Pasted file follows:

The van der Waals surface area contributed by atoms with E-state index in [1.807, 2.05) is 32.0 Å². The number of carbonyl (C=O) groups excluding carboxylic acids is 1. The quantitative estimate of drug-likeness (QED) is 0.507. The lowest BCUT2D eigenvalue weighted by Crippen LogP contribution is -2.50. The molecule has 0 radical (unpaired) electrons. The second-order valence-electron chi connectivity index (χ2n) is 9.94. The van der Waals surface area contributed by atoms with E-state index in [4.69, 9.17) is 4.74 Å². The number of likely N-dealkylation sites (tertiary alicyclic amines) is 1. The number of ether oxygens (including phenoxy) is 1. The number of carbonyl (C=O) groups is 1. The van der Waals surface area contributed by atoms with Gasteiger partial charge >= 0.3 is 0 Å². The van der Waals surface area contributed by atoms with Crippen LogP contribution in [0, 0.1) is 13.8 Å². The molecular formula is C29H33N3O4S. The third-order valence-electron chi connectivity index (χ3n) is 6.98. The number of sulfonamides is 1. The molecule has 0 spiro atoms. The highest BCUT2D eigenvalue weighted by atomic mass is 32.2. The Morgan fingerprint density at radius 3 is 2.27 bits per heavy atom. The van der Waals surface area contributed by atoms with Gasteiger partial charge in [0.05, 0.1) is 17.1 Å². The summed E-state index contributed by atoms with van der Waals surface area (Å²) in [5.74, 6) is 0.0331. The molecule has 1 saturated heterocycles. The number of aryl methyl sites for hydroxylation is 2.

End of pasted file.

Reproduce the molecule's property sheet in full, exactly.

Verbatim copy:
The van der Waals surface area contributed by atoms with E-state index in [1.807, 2.05) is 32.0 Å². The number of carbonyl (C=O) groups excluding carboxylic acids is 1. The quantitative estimate of drug-likeness (QED) is 0.507. The lowest BCUT2D eigenvalue weighted by Crippen LogP contribution is -2.50. The molecule has 0 radical (unpaired) electrons. The second-order valence-electron chi connectivity index (χ2n) is 9.94. The van der Waals surface area contributed by atoms with E-state index in [4.69, 9.17) is 4.74 Å². The number of likely N-dealkylation sites (tertiary alicyclic amines) is 1. The number of ether oxygens (including phenoxy) is 1. The number of carbonyl (C=O) groups is 1. The van der Waals surface area contributed by atoms with Gasteiger partial charge >= 0.3 is 0 Å². The van der Waals surface area contributed by atoms with Crippen LogP contribution in [0, 0.1) is 13.8 Å². The molecular formula is C29H33N3O4S. The third-order valence-electron chi connectivity index (χ3n) is 6.98. The number of sulfonamides is 1. The molecule has 0 spiro atoms. The highest BCUT2D eigenvalue weighted by atomic mass is 32.2. The Morgan fingerprint density at radius 3 is 2.27 bits per heavy atom. The van der Waals surface area contributed by atoms with Gasteiger partial charge in [0.05, 0.1) is 17.1 Å². The summed E-state index contributed by atoms with van der Waals surface area (Å²) in [5.74, 6) is 0.0331. The molecule has 1 saturated heterocycles. The number of aryl methyl sites for hydroxylation is 2.